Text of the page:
As I approached Badami, the rust red sandstone facades, nestling at the foot of a precipitous escarpment, loomed into view. They reminded me of the dramatic red sand stone temples and tombs of Petra, which were used as a key location in Steven Spielbergâ€™s blockbuster movie Indiana Jones and the Last Crusade. I clambered up a flight of steps to reach the four ancient rock-cut caves replete with carved pillars and bracket figures, all hewn out of red sandstone on the precipice of a hill. Punctuated with breathtaking caves, rock-cut temples, ruined forts and sculptures, Badami continues to draw connoisseurs of fine art and heritage from across the world in the modern era.
Badami or Vatapi was founded by the mighty Chalukya King Pulakesi I in the 6th century. The capital of the early Chalukyas, Badami is picturesquely situated at the mouth of a ravine between two rocky hills. While the first three caves are dedicated to the gods of the Hindu pantheon, the last cave is a Jain temple which has carvings and sculptures of Jain deities. The interior hall and pillars are luxuriously carved, in stark contrast to the almost spartan exteriors.
The first cave is dedicated to Shiva and has, like the other three caves, a verandah, a pillared hall and a sanctum sanctorum. Enter the first cave temple-- past Shivaâ€™s door keepers-- and there he is! The first sculptural embellishment to dazzle the eye is the magnificently sculpted 18-armed Nataraja, the Dancing Shiva, striking 81 simultaneous dance poses in the first cave. It sets the tone for the entire Badami experience. Other important carvings in this cave are a two-handed Ganesha, Mahishasuramardhini, Ardhanariswara and Sankaranarayana. The ceiling is adorned with a serpent and other carved figures.
The 18-armed dancing figure of Nataraja
The second cave, much smaller in comparison, is dedicated to Vishnu. His dwarapalakas, Jay and Vijay, herald a welcome into the veranda. Inside, a Dashavatara panel, depicting 10 incarnations of Vishnu and four ornate pillars with carvings of the mythical yalis support the temple. There are other mythical creatures carved into the structure â€“ pot-bellied figures gambolling on the plinths, the boar-headed creature Varaha, the coiled serpent Naga and Vishnu astride the mythical Garuda. The ceiling, adorned with images of soaring celestial couples and the lotus motif encircled by fish and symbols of the swastika, caught my attention.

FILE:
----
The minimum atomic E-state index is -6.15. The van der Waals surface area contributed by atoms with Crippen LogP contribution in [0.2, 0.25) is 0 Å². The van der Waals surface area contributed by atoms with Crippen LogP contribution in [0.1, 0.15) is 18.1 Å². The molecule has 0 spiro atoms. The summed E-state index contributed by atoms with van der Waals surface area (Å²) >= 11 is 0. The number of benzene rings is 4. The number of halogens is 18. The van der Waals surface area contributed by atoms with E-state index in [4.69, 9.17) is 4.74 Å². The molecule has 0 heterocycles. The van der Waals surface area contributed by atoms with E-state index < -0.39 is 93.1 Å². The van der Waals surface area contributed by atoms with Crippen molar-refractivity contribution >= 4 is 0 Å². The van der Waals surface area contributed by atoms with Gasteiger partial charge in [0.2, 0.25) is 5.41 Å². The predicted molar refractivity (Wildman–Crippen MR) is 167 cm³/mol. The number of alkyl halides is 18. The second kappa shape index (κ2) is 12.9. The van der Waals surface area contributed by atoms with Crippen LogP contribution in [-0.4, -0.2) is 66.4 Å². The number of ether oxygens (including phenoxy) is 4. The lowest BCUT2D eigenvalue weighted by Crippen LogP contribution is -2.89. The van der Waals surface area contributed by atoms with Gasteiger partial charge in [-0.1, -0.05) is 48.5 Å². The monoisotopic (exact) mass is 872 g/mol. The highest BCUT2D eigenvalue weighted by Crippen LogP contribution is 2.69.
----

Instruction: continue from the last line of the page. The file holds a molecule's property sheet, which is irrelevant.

The third cave temple, also dedicated to Vishnu, is the largest and most ornamental of the four caves. It has a large image of Lord Vishnu seated on a coiled serpent, Adisesha, accompanied by smaller carved images of Indra on his elephant, Brahma on a swan and Shiva riding the bull, on the ceiling.
An intricately carved figure at the temple
The last of the caves is also the smallest. Dedicated to the Jain religion, it was carved somewhere between 7th and 8th century AD. Its walls are covered with standing and seated tirthankaras and the sanctum holds a sculpture of Adinath, the first Jain tirthankara.
From the courtyards of the third and fourth caves, I had a splendid view of the Agasthya Tirtha Tank, its banks dotted with a cluster of Bhuthanatha and Yellamma temples. The tank is known for its curative powers. During the monsoon, water plunges from a rocky ledge into the tank named after the sage Agastya Muni, who is said to have once meditated by a sacred pond on the cliffs above. It is said to have curative powers and was revered for supposedly curing a kingâ€™s leprosy. The Bhuthanatha temple on the lakeside is best seen in the light of the setting sun.
A view of the Agasthya Theertha from the fourth cave
Beyond the caves, past the jade green Agasthya Theertha Lake stands the Archaeological Museum with unusual exhibits. It has a collection of sculptures from Badami, Aihole and Pattadakal. Equally impressive are the rare and perfectly preserved panels of the Krishna Leela. We took some time to admire the sculpted panels depicting scenes from the Ramayana, the Mahabharata and the Bhagvad Gita. The piece de resistance is the Lajja-Gauri, a fertility cult which flourished in the area.
An arduous climb through the path behind the museum brought me to a sandstone chasm and fortified gateways. The first halt is the 7th century Buddhist single-storied ruin. From here, I had a breathtaking view of the town and the Malegitti Shivalaya temple, regarded as one of the best examples of temple architecture in Badami.
The Bhoothanatha Temple, built amidst a pond
A little further up is the Lower Shivalaya, dedicated to Ganesha. From there, we moved towards the circular watchtower, a storeroom for ammunition and towering rows of granaries. Built by Pulakeshi II, a devout Viashnavite, the Upper Shivalaya is capped by a Dravidian pyramidal tower. Stone elephants and lion heads adorn the corner pieces of the temple steps and the outer walls are replete with carvings telling mythological stories.
We culminated our trip with a leisurely stroll through the busy bazaar and meandering by lanes. We walked past Tipu Sultanâ€™s mosque built in the 18th century, the scattered ruins, and the quaint, flat-topped houses with a hoard of farm animals. As we returned at sunset, we could see in the distance the rust-red tints of the sandstone hills.
All pictures by Susheela Nair.
Susheela Nair is an Independent Food, Travel & Lifestyle Writer & Photographer contributing articles, content and images to several publications, travel portals, guide books, brochures and coffee table books.